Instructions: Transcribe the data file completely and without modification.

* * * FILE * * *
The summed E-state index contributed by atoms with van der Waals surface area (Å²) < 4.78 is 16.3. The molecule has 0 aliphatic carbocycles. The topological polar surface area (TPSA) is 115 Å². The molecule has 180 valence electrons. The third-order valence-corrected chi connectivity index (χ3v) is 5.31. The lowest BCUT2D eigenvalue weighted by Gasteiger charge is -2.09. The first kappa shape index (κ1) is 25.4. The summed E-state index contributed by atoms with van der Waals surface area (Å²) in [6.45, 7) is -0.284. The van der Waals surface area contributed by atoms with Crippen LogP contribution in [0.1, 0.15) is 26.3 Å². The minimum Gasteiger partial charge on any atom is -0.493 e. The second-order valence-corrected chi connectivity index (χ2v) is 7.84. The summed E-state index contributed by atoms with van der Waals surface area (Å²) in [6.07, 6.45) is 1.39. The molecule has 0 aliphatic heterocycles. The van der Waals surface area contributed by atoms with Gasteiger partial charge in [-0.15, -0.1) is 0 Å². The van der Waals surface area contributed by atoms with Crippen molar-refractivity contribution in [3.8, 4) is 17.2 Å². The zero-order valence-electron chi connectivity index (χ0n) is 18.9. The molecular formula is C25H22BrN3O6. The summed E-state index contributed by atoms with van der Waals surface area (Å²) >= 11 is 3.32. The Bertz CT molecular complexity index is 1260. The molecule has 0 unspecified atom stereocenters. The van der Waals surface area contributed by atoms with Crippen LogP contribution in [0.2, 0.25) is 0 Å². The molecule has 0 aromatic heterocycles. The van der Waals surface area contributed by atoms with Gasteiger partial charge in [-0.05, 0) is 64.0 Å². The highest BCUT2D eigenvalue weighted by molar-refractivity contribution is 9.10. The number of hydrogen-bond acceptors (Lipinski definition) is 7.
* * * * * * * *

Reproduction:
The summed E-state index contributed by atoms with van der Waals surface area (Å²) < 4.78 is 16.3. The molecule has 0 aliphatic carbocycles. The topological polar surface area (TPSA) is 115 Å². The molecule has 180 valence electrons. The third-order valence-corrected chi connectivity index (χ3v) is 5.31. The lowest BCUT2D eigenvalue weighted by Gasteiger charge is -2.09. The first kappa shape index (κ1) is 25.4. The summed E-state index contributed by atoms with van der Waals surface area (Å²) in [6.45, 7) is -0.284. The van der Waals surface area contributed by atoms with Crippen LogP contribution in [0.1, 0.15) is 26.3 Å². The minimum Gasteiger partial charge on any atom is -0.493 e. The second-order valence-corrected chi connectivity index (χ2v) is 7.84. The summed E-state index contributed by atoms with van der Waals surface area (Å²) in [6.07, 6.45) is 1.39. The molecule has 0 aliphatic heterocycles. The van der Waals surface area contributed by atoms with Gasteiger partial charge in [-0.15, -0.1) is 0 Å². The van der Waals surface area contributed by atoms with Crippen molar-refractivity contribution in [3.8, 4) is 17.2 Å². The zero-order valence-electron chi connectivity index (χ0n) is 18.9. The molecular formula is C25H22BrN3O6. The summed E-state index contributed by atoms with van der Waals surface area (Å²) >= 11 is 3.32. The Bertz CT molecular complexity index is 1260. The molecule has 0 unspecified atom stereocenters. The van der Waals surface area contributed by atoms with Crippen LogP contribution in [0.2, 0.25) is 0 Å². The molecule has 0 aromatic heterocycles. The van der Waals surface area contributed by atoms with Gasteiger partial charge in [-0.05, 0) is 64.0 Å². The highest BCUT2D eigenvalue weighted by molar-refractivity contribution is 9.10. The number of hydrogen-bond acceptors (Lipinski definition) is 7.